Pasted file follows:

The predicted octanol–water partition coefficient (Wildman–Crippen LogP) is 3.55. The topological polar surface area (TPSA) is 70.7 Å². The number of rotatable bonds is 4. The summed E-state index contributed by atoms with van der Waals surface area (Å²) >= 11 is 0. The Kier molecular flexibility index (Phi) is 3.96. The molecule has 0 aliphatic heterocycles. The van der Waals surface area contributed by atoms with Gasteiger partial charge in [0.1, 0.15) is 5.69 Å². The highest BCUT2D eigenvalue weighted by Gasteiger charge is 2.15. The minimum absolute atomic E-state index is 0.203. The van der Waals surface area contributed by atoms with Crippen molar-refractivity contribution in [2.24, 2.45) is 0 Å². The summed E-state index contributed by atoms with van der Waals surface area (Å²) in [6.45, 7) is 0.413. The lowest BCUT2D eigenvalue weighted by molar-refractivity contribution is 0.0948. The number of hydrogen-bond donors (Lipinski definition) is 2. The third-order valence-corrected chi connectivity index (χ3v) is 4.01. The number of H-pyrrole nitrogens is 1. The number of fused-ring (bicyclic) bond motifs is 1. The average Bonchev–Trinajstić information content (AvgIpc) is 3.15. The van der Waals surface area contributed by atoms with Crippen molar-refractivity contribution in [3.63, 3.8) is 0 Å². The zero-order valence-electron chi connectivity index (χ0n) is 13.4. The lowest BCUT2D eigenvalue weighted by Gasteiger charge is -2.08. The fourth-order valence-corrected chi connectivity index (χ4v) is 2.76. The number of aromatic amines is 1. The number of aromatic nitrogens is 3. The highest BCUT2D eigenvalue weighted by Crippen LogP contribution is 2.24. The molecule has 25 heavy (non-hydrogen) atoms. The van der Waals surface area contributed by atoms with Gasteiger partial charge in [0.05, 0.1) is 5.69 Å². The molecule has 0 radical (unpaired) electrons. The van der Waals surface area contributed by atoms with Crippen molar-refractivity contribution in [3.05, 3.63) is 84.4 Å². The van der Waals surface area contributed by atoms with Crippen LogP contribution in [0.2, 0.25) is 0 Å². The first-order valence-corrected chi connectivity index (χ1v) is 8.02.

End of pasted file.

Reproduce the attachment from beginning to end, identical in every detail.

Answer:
The predicted octanol–water partition coefficient (Wildman–Crippen LogP) is 3.55. The topological polar surface area (TPSA) is 70.7 Å². The number of rotatable bonds is 4. The summed E-state index contributed by atoms with van der Waals surface area (Å²) >= 11 is 0. The Kier molecular flexibility index (Phi) is 3.96. The molecule has 0 aliphatic heterocycles. The van der Waals surface area contributed by atoms with Gasteiger partial charge in [0.1, 0.15) is 5.69 Å². The highest BCUT2D eigenvalue weighted by Gasteiger charge is 2.15. The minimum absolute atomic E-state index is 0.203. The van der Waals surface area contributed by atoms with Crippen molar-refractivity contribution in [2.24, 2.45) is 0 Å². The summed E-state index contributed by atoms with van der Waals surface area (Å²) in [6.45, 7) is 0.413. The lowest BCUT2D eigenvalue weighted by molar-refractivity contribution is 0.0948. The number of hydrogen-bond donors (Lipinski definition) is 2. The third-order valence-corrected chi connectivity index (χ3v) is 4.01. The number of H-pyrrole nitrogens is 1. The number of fused-ring (bicyclic) bond motifs is 1. The average Bonchev–Trinajstić information content (AvgIpc) is 3.15. The van der Waals surface area contributed by atoms with Crippen molar-refractivity contribution in [3.63, 3.8) is 0 Å². The zero-order valence-electron chi connectivity index (χ0n) is 13.4. The lowest BCUT2D eigenvalue weighted by Gasteiger charge is -2.08. The fourth-order valence-corrected chi connectivity index (χ4v) is 2.76. The number of aromatic amines is 1. The number of aromatic nitrogens is 3. The highest BCUT2D eigenvalue weighted by Crippen LogP contribution is 2.24. The molecule has 25 heavy (non-hydrogen) atoms. The van der Waals surface area contributed by atoms with Gasteiger partial charge in [0.05, 0.1) is 5.69 Å². The molecule has 0 radical (unpaired) electrons. The van der Waals surface area contributed by atoms with Crippen molar-refractivity contribution in [3.05, 3.63) is 84.4 Å². The van der Waals surface area contributed by atoms with Crippen LogP contribution in [0.2, 0.25) is 0 Å². The first-order valence-corrected chi connectivity index (χ1v) is 8.02.